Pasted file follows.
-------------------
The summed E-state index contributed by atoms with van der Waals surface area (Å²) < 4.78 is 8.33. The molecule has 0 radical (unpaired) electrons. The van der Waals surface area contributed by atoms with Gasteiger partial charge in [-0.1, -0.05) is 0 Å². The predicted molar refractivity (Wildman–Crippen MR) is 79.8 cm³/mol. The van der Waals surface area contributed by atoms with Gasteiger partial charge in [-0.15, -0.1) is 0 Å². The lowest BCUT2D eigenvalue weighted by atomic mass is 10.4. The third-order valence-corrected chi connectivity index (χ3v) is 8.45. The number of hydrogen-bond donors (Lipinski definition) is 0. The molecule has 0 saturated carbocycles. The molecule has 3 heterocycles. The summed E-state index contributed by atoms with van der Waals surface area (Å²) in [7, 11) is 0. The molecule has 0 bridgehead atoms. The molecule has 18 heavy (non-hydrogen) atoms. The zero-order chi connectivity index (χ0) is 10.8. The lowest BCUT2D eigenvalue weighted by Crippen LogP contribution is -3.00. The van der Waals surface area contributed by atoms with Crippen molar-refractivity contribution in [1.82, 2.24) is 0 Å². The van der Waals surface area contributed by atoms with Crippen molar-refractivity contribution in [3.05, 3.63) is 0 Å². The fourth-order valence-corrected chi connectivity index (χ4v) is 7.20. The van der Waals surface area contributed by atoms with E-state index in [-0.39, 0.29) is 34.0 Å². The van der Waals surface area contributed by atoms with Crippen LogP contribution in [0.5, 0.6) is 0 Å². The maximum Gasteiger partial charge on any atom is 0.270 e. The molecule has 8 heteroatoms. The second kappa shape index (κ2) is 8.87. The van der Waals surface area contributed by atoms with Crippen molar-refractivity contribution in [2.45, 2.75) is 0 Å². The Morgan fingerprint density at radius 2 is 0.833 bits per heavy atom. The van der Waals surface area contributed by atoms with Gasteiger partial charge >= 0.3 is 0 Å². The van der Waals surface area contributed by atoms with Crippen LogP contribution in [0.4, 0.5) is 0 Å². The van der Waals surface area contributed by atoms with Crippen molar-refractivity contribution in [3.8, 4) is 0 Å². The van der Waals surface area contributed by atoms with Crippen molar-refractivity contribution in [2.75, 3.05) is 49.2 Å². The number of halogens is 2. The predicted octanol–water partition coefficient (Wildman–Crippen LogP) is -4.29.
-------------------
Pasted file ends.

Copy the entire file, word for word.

The summed E-state index contributed by atoms with van der Waals surface area (Å²) < 4.78 is 8.33. The molecule has 0 radical (unpaired) electrons. The van der Waals surface area contributed by atoms with Gasteiger partial charge in [-0.1, -0.05) is 0 Å². The predicted molar refractivity (Wildman–Crippen MR) is 79.8 cm³/mol. The van der Waals surface area contributed by atoms with Gasteiger partial charge in [-0.15, -0.1) is 0 Å². The lowest BCUT2D eigenvalue weighted by atomic mass is 10.4. The third-order valence-corrected chi connectivity index (χ3v) is 8.45. The number of hydrogen-bond donors (Lipinski definition) is 0. The molecule has 0 saturated carbocycles. The molecule has 3 heterocycles. The summed E-state index contributed by atoms with van der Waals surface area (Å²) in [7, 11) is 0. The molecule has 0 bridgehead atoms. The molecule has 18 heavy (non-hydrogen) atoms. The zero-order chi connectivity index (χ0) is 10.8. The lowest BCUT2D eigenvalue weighted by Crippen LogP contribution is -3.00. The van der Waals surface area contributed by atoms with Crippen molar-refractivity contribution in [1.82, 2.24) is 0 Å². The van der Waals surface area contributed by atoms with Crippen molar-refractivity contribution in [3.05, 3.63) is 0 Å². The fourth-order valence-corrected chi connectivity index (χ4v) is 7.20. The van der Waals surface area contributed by atoms with E-state index in [-0.39, 0.29) is 34.0 Å². The van der Waals surface area contributed by atoms with Crippen LogP contribution in [0.5, 0.6) is 0 Å². The maximum Gasteiger partial charge on any atom is 0.270 e. The molecule has 8 heteroatoms. The second kappa shape index (κ2) is 8.87. The van der Waals surface area contributed by atoms with Crippen molar-refractivity contribution in [2.45, 2.75) is 0 Å². The Morgan fingerprint density at radius 2 is 0.833 bits per heavy atom. The van der Waals surface area contributed by atoms with Gasteiger partial charge >= 0.3 is 0 Å². The van der Waals surface area contributed by atoms with Crippen LogP contribution in [0.4, 0.5) is 0 Å². The van der Waals surface area contributed by atoms with Crippen molar-refractivity contribution in [3.8, 4) is 0 Å². The van der Waals surface area contributed by atoms with Crippen molar-refractivity contribution in [2.75, 3.05) is 49.2 Å². The number of halogens is 2. The predicted octanol–water partition coefficient (Wildman–Crippen LogP) is -4.29.